News / 08.03.21 / 4 min read

IWD 2021: Where are we now?

‘Women in leadership: Achieving an equal future in a COVID-19 world’ is what will appear when you type International Women’s Day into your search engine. But did 2020 throw that concept out the window or highlight it even more vividly?

Across the nation parental duties chopped and changed, working in your pjs became the new norm and while some struggled to keep jobs, others thrived in theirs. 

It’s safe to say that this year’s IWD will be like no other before. 

In honour of this, we’ve pulled together some of our significant yays and nays that we feel influence the progression of women’s rights through visual content.

IWD 2021: Where are we now?


Nudity is not for new mothers.

In February 2020, ABC banned ‘Frida Mom’ postpartum advert from showing at the Oscars for being ‘too graphic with partial nudity’. The advert in question shows a new mum during her fourth trimester going to the bathroom after calming her crying baby. Frida Mom responded saying that the ad was ‘not violent, political or sexual in nature’.

In comparison to some adverts that depict guns, ammunition and frank nudity – we thought this was a great opportunity to normalise the reality of postnatal recovery.


Stay home. Get back in the kitchen.

Stay Home ad

The British government received significant backlash after releasing the outdated ‘Stay at Home’ advert, which shows a 1950’s style poster of women doing the bulk of household chores, childcare and home-schooling. For all that they’re outdated, and certainly within our company this split hasn’t been the norm, this still does show an unfortunate reflection on society, with more women shouldering the ‘caring’ duties during the pandemic. The result of this was women being twice as likely to require time off work with no pay to look after children while schools were closed.



Bodyform gets real

In July, Bodyform bought us ‘WombStories’,  which struck out against the shame and silence over women’s natural cycles. Their major brand campaign, created by Nisha Ganatra, and her all-woman team, shows the parallel between women who want children and those that do not. Also featured are a character who has endometriosis, an older woman going through the menopause and a girl who gets her period for the first time. It spotlights the complex and unspoken truths about wombs, vulvas and periods.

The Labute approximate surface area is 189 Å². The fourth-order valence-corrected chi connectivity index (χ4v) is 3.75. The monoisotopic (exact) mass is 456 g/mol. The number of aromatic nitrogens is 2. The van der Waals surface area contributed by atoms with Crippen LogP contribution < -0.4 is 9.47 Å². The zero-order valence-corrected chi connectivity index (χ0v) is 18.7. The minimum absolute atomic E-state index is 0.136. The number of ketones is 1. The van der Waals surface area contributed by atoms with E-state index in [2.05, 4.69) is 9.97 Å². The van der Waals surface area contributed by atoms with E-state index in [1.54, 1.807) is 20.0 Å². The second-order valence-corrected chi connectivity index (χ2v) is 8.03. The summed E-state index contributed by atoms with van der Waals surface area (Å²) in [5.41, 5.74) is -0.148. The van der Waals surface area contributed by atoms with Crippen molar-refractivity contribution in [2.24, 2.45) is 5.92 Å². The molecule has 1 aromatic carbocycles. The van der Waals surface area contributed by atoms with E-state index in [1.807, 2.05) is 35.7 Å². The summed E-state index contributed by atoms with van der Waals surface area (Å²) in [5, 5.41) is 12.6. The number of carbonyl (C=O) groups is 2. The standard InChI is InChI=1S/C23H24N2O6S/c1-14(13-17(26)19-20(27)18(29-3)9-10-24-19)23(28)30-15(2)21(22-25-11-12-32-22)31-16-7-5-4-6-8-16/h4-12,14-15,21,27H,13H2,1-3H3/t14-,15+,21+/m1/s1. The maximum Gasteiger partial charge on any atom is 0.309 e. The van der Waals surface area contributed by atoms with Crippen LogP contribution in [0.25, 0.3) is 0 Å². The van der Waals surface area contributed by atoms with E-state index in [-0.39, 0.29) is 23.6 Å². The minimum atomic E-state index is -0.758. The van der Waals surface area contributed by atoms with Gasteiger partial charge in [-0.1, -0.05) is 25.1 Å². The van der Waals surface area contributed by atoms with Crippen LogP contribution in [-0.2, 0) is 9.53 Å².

More recently we saw Whitney Wolfe Herd become the youngest female self-made billionaire at age 31. She has completely altered the way women date and network after launching her app Bumble in 2014; which empowers women to make the first moves in both love and business. She made a ‘testament to new beginnings, new paradigms and new norms’ as she made her company public, with a baby on her hip.


It’s taking longer than we thought

While we are slowly moving in the right direction, people are still fighting for women’s voices to be heard. With the delay of the gender pay gap reporting regulations, domestic abuse on the rise, employment instability the ‘Covid gender gap’ has never felt more significant. 

It takes all voices to be heard to make a change. So please join us and channel your inner Jacinda Arden, and shine a light on the women in leadership this International Women’s Day, and every day following this. 

#ChooseToChallenge #IWD2021


Sarah Dennis

Marketing Director